Requirement to reconcile all transactions of GSTR 2B, including ineligible ITC –
As per the clarification issued vide Circular No. 170/02/2022-GST dated July 6, 2022, it is evident that a taxpayer is required to report the information in Table 4(A) as auto-populated in GSTR 2B of the said month. This will entail reconciling all the line items of GSTR 2B, including the ineligible ITC and reconcile with the purchase register of the said month. This will be important for being able to report correct information in Table 4(B) in terms of ITC reversals and to ensure that the “Net ITC availed” amount in Table 4(C) reconciles with the ITC amount as per books. There is no doubt that this will increase the burden of compliance on the taxpayers, especially for the companies –
- Not having the data of ineligible ITC readily available from their ERP;
- Using manual option to reconcile their eligible ITC with GSTR 2B due to limited quantum of data; and
- Having only exempt supplies (such as companies involved in generation & sale of electricity) and are not eligible for any ITC, but since the numbers of ITC will still auto-populate from GSTR 2B, they will have to reconcile the same and ensure making reversals of the same.
Non-consideration of reversals [Table 4(B)] by tax department while issuing notices on ITC reconciliation –
These days, the taxpayers are frequently receiving notices from the tax department for variance in the amount of ITC availment in GSTR 3B as compared to their respective GSTR 2A/2B. Certain key observations from most of these notices (across various states) are that the department doesn’t consider the amount of reversals being made by the taxpayer in Table 4(B) and the amount of GSTR 2A/2B considered are different from the amounts actually available on the GST portal. Owing to this, there have been several instances where the taxpayers have received notice for ITC which it has already reversed in GSTR 3B of the same month. Considering the changes, we expect that there will be further increase in the instances of such defective notices being received by the taxpayers, thereby over burdening the taxpayer with more compliance related work.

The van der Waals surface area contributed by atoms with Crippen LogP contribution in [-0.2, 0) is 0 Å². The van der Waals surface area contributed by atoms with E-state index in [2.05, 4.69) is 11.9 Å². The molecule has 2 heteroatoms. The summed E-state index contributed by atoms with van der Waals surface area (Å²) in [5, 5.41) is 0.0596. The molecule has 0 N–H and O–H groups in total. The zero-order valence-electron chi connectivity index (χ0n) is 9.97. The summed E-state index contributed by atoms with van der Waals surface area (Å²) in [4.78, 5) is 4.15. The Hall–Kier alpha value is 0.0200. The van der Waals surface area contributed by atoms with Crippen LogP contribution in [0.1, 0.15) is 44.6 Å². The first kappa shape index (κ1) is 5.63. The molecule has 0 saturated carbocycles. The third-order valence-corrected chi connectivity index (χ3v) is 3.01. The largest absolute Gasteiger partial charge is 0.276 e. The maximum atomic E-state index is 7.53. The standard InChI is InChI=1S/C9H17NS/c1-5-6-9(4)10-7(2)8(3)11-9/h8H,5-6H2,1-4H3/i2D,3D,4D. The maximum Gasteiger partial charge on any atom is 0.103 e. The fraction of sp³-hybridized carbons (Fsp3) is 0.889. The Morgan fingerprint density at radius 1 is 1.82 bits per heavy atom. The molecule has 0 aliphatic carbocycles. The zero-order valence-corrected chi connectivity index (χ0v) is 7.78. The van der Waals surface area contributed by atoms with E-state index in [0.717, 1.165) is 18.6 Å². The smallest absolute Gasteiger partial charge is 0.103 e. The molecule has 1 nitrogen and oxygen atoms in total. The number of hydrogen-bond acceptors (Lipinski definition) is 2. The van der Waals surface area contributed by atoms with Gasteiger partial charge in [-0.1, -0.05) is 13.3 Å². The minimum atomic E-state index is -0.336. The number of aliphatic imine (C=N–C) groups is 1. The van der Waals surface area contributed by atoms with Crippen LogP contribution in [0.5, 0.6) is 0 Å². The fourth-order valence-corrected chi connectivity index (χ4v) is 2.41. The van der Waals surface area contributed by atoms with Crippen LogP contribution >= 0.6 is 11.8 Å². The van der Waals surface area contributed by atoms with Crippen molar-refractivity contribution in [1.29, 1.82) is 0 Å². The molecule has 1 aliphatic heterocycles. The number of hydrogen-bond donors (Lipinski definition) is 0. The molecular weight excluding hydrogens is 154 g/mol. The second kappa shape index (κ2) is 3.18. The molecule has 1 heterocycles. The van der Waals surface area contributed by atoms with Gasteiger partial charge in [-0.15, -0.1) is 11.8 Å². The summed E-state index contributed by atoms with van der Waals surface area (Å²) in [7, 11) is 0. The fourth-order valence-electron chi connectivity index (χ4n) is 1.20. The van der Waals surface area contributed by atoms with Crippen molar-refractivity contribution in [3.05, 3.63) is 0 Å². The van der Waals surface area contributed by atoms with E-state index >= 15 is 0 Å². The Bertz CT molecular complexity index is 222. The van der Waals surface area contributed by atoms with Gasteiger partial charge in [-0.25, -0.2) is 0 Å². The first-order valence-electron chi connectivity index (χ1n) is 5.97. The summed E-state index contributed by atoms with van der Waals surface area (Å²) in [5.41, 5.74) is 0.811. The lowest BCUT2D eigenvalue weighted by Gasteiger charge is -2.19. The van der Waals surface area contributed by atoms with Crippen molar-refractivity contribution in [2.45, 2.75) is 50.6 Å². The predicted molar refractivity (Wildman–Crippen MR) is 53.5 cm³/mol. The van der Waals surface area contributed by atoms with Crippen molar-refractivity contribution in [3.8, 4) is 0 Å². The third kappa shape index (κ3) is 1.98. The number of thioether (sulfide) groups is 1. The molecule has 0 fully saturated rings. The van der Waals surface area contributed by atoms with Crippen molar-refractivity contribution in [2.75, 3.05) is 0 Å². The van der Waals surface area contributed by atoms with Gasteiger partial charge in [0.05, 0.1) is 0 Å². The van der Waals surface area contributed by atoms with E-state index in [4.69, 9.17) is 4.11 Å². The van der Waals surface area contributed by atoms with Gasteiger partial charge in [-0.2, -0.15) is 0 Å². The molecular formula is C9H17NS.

While the intention of the government is to curb tax leakage and to drive it digitally, they also need to consider making the GST filing process more economical and user friendly, rather than making it a complex and affluent process, which would require robust technology and back-end support of trained professionals as this inclination towards correlating myriad reporting requirements and auto-population of various categories of data segments, have muddled the overall working atmosphere for taxpayers.
(Gulzar Didwania is Partner with Deloitte India; Punita Bhuchar Rana is Director with Deloitte Haskins and Sells LLP and Subham Saraf is Manager with Deloitte Haskins and Sells LLP.)